Fruitarianism (//) is a diet related to veganism that consists primarily of consuming fruits and possibly nuts and seeds, but without any animal products. Fruitarian diets are subject to criticism and health concerns.
Fruitarianism may be adopted for different reasons, including ethical, religious, environmental, cultural, economic, and presumed health benefits. A fruitarian diet may increase the risk of nutritional deficiencies, such as reduced intake of vitamin B12, calcium, iron, zinc, omega-3 or protein.
Some fruitarians will eat only what falls (or would fall) naturally from a plant; that is, plant foods that can be harvested without killing or harming the plant. These foods consist primarily of culinary fruits, nuts, and seeds. Some do not eat grains, believing it is unnatural to do so, and some fruitarians feel that it is improper for humans to eat seeds as they contain future plants, or nuts and seeds, or any food besides juicy fruit. Others believe they should eat only plants that spread seeds when the plant is eaten. Others eat seeds and some cooked foods. Some fruitarians use the botanical definitions of fruits and consume pulses, such as beans, peas, or other legumes. Other fruitarians' diets include raw fruits, dried fruits, nuts, honey and olive oil, nuts, beans or chocolate.
Ideology and diet
Some fruitarians wish, like Jains, to avoid killing anything, including plants, and refer to ahimsa fruitarianism. For some fruitarians, the motivation comes from a fixation on a utopian past, their hope being to return to a past that pre-dates an agrarian society to when humans were simply gatherers. Another common motivation is the desire to eliminate perceived toxicity from within the body. For others, the appeal of a fruitarian diet comes from the challenge that the restrictive nature of this diet provides.
According to nutritionists, adults must be careful not to follow a fruit-only diet for too long. A fruitarian diet is wholly unsuitable for children (including teens), nursing mothers and their babies. Death can result from malnutrition.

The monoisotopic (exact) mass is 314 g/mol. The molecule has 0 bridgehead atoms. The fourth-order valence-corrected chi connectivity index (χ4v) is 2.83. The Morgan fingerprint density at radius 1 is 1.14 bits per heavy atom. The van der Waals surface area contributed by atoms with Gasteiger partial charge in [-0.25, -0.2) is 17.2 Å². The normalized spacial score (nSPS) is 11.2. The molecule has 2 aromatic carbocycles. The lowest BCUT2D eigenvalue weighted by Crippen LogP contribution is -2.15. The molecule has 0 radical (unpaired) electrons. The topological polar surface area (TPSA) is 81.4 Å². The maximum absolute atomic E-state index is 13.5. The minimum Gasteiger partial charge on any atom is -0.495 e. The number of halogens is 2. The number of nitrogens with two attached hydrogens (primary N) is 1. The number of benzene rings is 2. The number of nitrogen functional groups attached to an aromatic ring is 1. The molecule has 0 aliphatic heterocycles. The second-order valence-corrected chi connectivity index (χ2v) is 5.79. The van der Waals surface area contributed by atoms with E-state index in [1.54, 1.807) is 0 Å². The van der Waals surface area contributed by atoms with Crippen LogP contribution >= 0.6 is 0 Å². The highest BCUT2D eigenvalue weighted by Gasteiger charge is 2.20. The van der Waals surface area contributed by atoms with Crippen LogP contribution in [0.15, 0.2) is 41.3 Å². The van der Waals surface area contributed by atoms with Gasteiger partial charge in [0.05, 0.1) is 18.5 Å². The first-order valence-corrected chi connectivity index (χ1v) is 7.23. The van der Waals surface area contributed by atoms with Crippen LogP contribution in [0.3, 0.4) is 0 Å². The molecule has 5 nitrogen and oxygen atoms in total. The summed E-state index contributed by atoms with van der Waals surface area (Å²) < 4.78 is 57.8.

Fruitarianism is more restrictive than veganism or raw veganism, as a subset of both. Maintaining this diet over a long period can result in dangerous deficiencies, a risk that many fruitarians try to ward off through nutritional testing and vitamin injections. The Health Promotion Program at Columbia University reports that a fruitarian diet can cause deficiencies in calcium, protein, iron, zinc, vitamin D, most B vitamins (especially B12), and essential fatty acids.
Although fruit provides a source of carbohydrates, they have very little protein, and because protein cannot be stored in the body as fat and carbohydrates can, fruitarians need to be careful that they consume enough protein each day. When the body does not take in enough protein, it misses out on amino acids, which are essential to making body proteins which support the growth and maintenance of body tissues. Consuming high levels of fruit also poses a risk to those who are diabetic or pre-diabetic, due to the negative effect that the large amounts of sugar in fruits has on blood sugar levels. These high levels of sugar mean that fruitarians are at high risk for tooth decay. Another concern that fruitarianism presents is that because fruit is easily digested, the body burns through meals quickly, and is hungry again soon after eating. A side effect of the digestibility is that the body will defecate more frequently. Additionally, the Health Promotion Program at Columbia reports that food restrictions in general may lead to hunger, cravings, food obsessions, social disruptions, and social isolation. The severe dietary restrictions inherent in a fruitarian regime also carries the serious risk of triggering orthorexia nervosa.